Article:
Roussell v. Fidelity National Indemnity Insurance Company et al, No. 2:2013cv05681 - Document 25 (E.D. La. 2014)

Court Description: ORDER AND REASONS granting 19 Motion for Summary Judgment. Signed by Judge Stanwood R. Duval, Jr on 9/17/2014. (swd)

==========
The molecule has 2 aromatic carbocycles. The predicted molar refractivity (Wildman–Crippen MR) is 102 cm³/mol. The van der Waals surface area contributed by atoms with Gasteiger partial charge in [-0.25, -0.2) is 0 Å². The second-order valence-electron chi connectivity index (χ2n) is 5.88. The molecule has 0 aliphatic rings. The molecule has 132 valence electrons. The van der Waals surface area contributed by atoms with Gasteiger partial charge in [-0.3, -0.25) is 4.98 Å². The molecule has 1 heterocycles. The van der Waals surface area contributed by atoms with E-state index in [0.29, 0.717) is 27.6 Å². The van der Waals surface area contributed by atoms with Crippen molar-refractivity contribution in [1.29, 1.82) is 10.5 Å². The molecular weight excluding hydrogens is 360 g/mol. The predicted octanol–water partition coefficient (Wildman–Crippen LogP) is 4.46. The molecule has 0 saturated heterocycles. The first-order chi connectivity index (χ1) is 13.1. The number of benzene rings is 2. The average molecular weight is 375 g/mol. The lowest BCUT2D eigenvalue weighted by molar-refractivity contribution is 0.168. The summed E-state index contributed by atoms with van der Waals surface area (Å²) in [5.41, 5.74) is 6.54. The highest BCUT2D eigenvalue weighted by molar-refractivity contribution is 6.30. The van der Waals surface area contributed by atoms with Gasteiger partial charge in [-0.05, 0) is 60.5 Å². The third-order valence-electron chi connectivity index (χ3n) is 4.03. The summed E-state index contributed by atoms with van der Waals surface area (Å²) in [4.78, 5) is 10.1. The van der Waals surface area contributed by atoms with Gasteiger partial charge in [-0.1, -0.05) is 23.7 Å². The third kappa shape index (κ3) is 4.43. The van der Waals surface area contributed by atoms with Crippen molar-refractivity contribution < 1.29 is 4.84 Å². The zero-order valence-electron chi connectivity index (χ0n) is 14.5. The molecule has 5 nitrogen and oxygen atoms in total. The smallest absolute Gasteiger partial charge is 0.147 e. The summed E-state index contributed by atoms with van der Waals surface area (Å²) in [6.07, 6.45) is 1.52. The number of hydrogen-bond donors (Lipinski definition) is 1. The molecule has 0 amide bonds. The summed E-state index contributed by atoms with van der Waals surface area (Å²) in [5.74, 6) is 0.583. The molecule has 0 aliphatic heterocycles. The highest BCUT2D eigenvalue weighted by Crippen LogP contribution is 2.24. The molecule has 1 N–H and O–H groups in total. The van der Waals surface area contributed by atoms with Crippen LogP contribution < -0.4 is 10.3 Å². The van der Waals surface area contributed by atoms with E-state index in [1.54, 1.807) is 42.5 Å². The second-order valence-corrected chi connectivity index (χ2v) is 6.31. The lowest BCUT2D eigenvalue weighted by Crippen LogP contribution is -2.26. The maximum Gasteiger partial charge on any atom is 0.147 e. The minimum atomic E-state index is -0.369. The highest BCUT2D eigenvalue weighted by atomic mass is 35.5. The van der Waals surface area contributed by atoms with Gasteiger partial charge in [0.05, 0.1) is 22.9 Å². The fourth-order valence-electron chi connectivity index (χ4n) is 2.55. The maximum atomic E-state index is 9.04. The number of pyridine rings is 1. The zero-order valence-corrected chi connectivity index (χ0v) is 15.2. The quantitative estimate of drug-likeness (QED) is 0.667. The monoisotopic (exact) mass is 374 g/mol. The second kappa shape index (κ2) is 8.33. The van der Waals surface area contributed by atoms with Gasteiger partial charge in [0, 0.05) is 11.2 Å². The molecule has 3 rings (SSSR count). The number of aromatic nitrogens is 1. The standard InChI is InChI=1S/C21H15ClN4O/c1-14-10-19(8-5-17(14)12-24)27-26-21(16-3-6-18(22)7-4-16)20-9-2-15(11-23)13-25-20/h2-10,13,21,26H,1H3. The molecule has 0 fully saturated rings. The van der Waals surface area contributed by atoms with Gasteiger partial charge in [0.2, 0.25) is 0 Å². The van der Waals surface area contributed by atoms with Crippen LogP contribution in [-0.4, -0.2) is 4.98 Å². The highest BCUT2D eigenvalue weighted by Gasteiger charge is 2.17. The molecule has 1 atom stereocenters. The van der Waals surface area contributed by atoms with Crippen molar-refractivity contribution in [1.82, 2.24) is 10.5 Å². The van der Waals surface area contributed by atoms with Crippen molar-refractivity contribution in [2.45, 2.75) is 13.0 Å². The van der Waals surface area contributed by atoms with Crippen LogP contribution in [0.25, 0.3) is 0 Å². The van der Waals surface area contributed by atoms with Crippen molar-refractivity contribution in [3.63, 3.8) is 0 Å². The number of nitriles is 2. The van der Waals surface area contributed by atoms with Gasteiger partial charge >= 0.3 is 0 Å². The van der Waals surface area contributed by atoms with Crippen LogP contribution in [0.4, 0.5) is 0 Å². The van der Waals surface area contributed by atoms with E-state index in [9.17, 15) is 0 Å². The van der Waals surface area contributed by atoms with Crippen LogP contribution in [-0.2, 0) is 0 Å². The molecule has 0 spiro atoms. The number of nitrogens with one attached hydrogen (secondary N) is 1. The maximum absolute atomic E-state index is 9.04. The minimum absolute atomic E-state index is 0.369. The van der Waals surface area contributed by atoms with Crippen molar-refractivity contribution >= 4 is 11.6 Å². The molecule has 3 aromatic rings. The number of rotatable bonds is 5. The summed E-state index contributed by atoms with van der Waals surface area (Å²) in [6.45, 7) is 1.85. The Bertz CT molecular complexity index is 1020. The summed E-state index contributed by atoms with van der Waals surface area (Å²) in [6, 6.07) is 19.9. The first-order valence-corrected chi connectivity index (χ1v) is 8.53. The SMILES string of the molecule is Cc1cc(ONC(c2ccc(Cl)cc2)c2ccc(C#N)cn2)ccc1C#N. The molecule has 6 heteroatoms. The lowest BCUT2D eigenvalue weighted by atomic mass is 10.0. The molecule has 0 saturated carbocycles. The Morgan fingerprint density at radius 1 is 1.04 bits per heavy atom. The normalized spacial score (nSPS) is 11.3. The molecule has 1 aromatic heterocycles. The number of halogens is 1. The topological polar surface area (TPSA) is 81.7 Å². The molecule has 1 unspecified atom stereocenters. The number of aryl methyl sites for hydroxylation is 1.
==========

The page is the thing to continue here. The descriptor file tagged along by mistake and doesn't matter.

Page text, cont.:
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Roussell v. Fidelity National Indemnity Insurance Company et al Doc. 25 UNITED STATES DISTRICT COURT EASTERN DISTRICT OF LOUISIANA JERMAINE ROUSSELL CIVIL ACTION VERSUS NO. 13-5681 FIDELITY NATIONAL INDEMNITY SECTION “K”(5) ORDER AND REASONS Before the Court is Wright National Flood Insurance Company's Motion for Summary Judgment. (Doc. 19). Defendant Wright National Flood Insurance Company f/k/a Fidelity Insurance Company ("Defendant") is a Write-Your -Own ("WYO") Program insurance carrier participating in the U.S. Government's National Flood Insurance Program ("NFIP") pursuant to the National Flood Insurance Act of 1968, as amended ("NFIA") 42 U.S.C. § 4001, et seq. It contends that it is entitled to judgment against plaintiff Jermaine Roussell's ("Roussell") on Roussell's claim for additional benefits that he maintains that he is owed under the Standard Flood Insurance Policy ("SFIP") issued to him by Defendant. Having reviewed the memoranda, exhibits and the relevant law, the Court finds the motion to have merit. Background The basic facts underlying this case are undisputed. Defendant issued an SFIP policy to Roussell insuring the property located at 2453 Williamsburg Drive, LaPlace, Louisiana with effective dates of April 8, 2012 to April 8, 2013. The policy had building policy limits (Coverage A) of $125,000. and personal property policy limits (Coverage B) of $50,000 with each coverage having a $1000.00 deductible. (Doc. 19-15, Statement of Undisputed Facts Nos. 1-2). On August 29, 2012, Hurricane Isaac caused damage to the subject property and plaintiff contacted Defendant to report his flood-related losses (Doc. 19-15, Statement of Undisputed Facts No. 3-4). On September 13, 2012, Defendant issued a check to plaintiff and Everhome Mortgage Company LLC in the amount of $10,000.00 for building coverage. On October 23, 2012, Plaintiff executed a signed and sworn Proof of Loss in the amount of $72,380.94 and a signed and Sworn Statement in Proof of Loss in the amount of $10,447.06. On November 6, 2012, ostensibly because the independent adjuster assigned to Plaintiff's claim revised the building repair estimate to account for depreciation, Plaintiff executed a revised signed and sworn Proof of Loss in the amount of $72,021.18 and a revised signed and Sworn Statement in Proof of Loss in the amount of $10,838.08. (Doc. 20-2, Plaintiff's Statement of Contested Material Facts, ¶ 5). On November 8, 2012, Defendant issued a check to plaintiff and Everhome Mortgage Company LLC in the amount of $37,842.59 for building coverage and issued a check to plaintiff in the amount of $24,178.59 for contents coverage. Thus, it is uncontested that a revised signed and sworn Proof of Loss in the amount of $72,021.18 and a revised signed and Sworn Statement in Proof of Loss in the amount of $10,838.08 for a total of $82,859.26 was submitted and Defendant paid to plaintiff $82, 859.26. Moreover, it is uncontested that no additional Sworn Statement in Proof of Loss was ever filed. 2 However, plaintiff's counsel1 maintains that Roussell hired Michaelson & Messinger ("M&M"), a public adjuster, to assist him in the preparation, negotiation and adjustment of the insurance claim with Defendant. To that end, counsel maintains that Michaelson and Messinger forwarded to Defendant a supplemental estimate of damages. It is uncontested that this document is not sworn and signed by Plaintiff. Plaintiff's counsel argues that because a resolution was not reached between plaintiff and Defendant, plaintiff appropriately preserved his right in this matter by filing suit. As such, plaintiff maintains that "by submitting his initial proof of losses, signed and sworn, along with the itemized proposal from his public adjuster [for the disputed amount], Roussell should be deemed to have met the proof of loss requirement." (Doc. 20, Plaintiff's Memorandum in Opposition to Defendant's Motion at 5 of 9). With that as background, the Court will now turn to the issue at hand. Standard for Motion for Summary Judgment Rule 56(a) of the Federal Rules of Civil Procedure provides that summary judgment should be granted "if the movant shows that there is no genuine dispute as to any material fact and the movant is entitled to judgment as a matter of law." The party moving for summary judgment bears the initial responsibility of informing the district court of the basis for its motion, and identifying those portions of the record "which it believes demonstrate the absence of a genuine issue of material fact." Stults v. Conoco, 76 F.3d 651 (5th Cir.1996), citing Skotak v. Tenneco Resins, Inc., 953 F.2d 909, 912-13 (5th Cir.), quoting Celotex Corp. v. Catrett, 477 1 A copy of the December 5, 2012 estimate for additional repairs was attached to plaintiff's opposition. However, it is not supported by affidavit or any sworn testimony attesting to its authenticity. It must be noted that plaintiff has failed to remain in contact with counsel, thus any infirmity in proof–that is a lack of sworn affidavit to support any contention–is solely plaintiff's responsibility. 3 U.S. 317, 323, 106 S.Ct. 2548, 2552-53, 91 L.Ed.2d 265 (1986). When the moving party has carried its burden under Rule 56, its opponent must do more than simply show that there is some metaphysical doubt as to the material facts. The nonmoving party must come forward with "specific facts showing that there is a genuine issue for trial." Matsushita Elec. Industrial Co. v. Zenith Radio Corp., 475 U.S. 574, 588, 106 S.Ct. 1348, 1356, 89 L.Ed.2d 538 (1986); Tubacex, Inc. v. M/V Risan, 45 F.3d 951, 954 (5th Cir.1995). “A genuine issue of material fact exists ‘if the evidence is such that a reasonable jury could return a verdict for the nonmoving party.’ ” Pylant v. Hartford Life and Accident Insurance Company, 497 F.3d 536, 538 (5th Cir. 2007) quoting Anderson v. Liberty Lobby, Inc., 477 U.S. 242, 248, 106 S.Ct. 2505, 91 L.Ed.2d 202 (1986). Summary judgment evidence must be “viewed in the light most favorable to the nonmovant, with all factual inferences made in the nonmovant’s favor.” Bazan ex rel Bazan v. Hildago County, 246 F.3d 481, 489 (5th Cir. 2001), citing Anderson v. Liberty Lobby, Inc., 477 U.S. at 255, 106 S.Ct. at 2513. [C]onclusory statements, speculation, and unsubstantiated assertions cannot defeat a motion for summary judgment. The Court has no duty to search the record for material fact issues. Rather, the party opposing the summary judgment is required to identify specific evidence in the record and to articulate precisely how this evidence supports his claim. RSR Corporation v. International Insurance Company, 612 F.3rd 851,857 (5th Cir. 2010). Analysis As has been outlined in countless cases, the terms and conditions of all federal flood insurance policies, including the one at issue herein, are fixed by Federal Emergency Management Agency ("FEMA"). Such policies must be issued in the form of the SFIP, and no provision of the policy can be altered, varied or waived without the express written consent of 4 the Federal Insurance Administrator. Gowland v. Aetna, 143 F.3d 951, 953 (5th Cir. 1998) citing 44 C.F.R. §§ 61.4(b), 61.13(d). As noted, Roussell seeks recovery under an SFIP which requires the insured to notify the insurer of the loss and submit a complete signed and sworn proof of loss setting out the nature cause, and value of the loss. Copeland v. Federal Emergency Management Agency, 2004 WL 325577 (E.D.La. Feb. 18, 2004) citing Gowland v. Aetna, 143 F.3d 951, 954 (5th Cir. 1998). As clearly set forth in Kidd v. State Farm Fire & Casualty Co., 392 Fed. Appx.241, 2010 WL 3034502 (5th Cir. Aug. 2, 2010): In cases construing the terms of the SFIP, we have held that an insured must file a sworn proof of loss before seeking damages in excess of the amount paid by the insurer. See Marseilles Homeowners Condo. Ass'n, Inc. v. Fid. Nat'l Ins. Co., 542 F.3d 1053, 1055-56 (5th Cir. 2008) (per curiam) (holding that the insured could not maintain a lawsuit for additional federal benefits because he had not submitted a sworn proof of loss); 44 C.F.R. § 61, app. (A)(1), arts. VII(J), VII(r) (stating that an insured in the NFIP "may not sue us to recover money under this policy unless [it has] complied with all the requirements of the policy"); see Richardson v. Am. Bankers, Inc. Co., 279 Fed. Appx. 295, 298 (5th Cir. 2008) (unpublished) ("This is a strict requirement. The regulations say that an NFIP participant cannot file a lawsuit seeking further federal benefits under the SFIP unless the participant can show prior compliance with all of the policy's requirements, including the [proof-of-loss] requirement."); see also Wientjes v. Am. Bankers Ins. Co. of Fla., 339 Fed. Appx. 483, 485 (5th Cir. 2009) (unpublished) ("The Wientjeses did not agree with American Bankers's adjustment, settlement and payment of their claims. As such, they were required to submit a timely proof of loss as a prerequisite to filing suit"). Kidd at 244, **2. It is clear in this instance, Roussell did not file a signed proof of loss as to the additional claims. Moreover, the estimate confected by M&M was not signed or sworn to by Roussell, so it could not even be considered as falling under some kind of "substantial performance" rubric that might protect this suit from summary judgment. The NFIP requires that these claims be sworn to 5 and signed in order to insure against fraud. It was not and thus, plaintiff's suit fails. Accordingly, IT IS ORDERED that Wright National Flood Insurance Company's Motion for Summary Judgment. (Doc. 19) is GRANTED and judgment shall be entered in favor of defendant Wright National Flood Insurance Company f/k/a Fidelity Insurance Company and against Jermaine Roussell with each party to bear its/his own costs. New Orleans, Louisiana, this 17th day of September, 2014. STANWOOD R. DUVAL, JR. UNITED STATES DISTRICT COURT JUDGE 6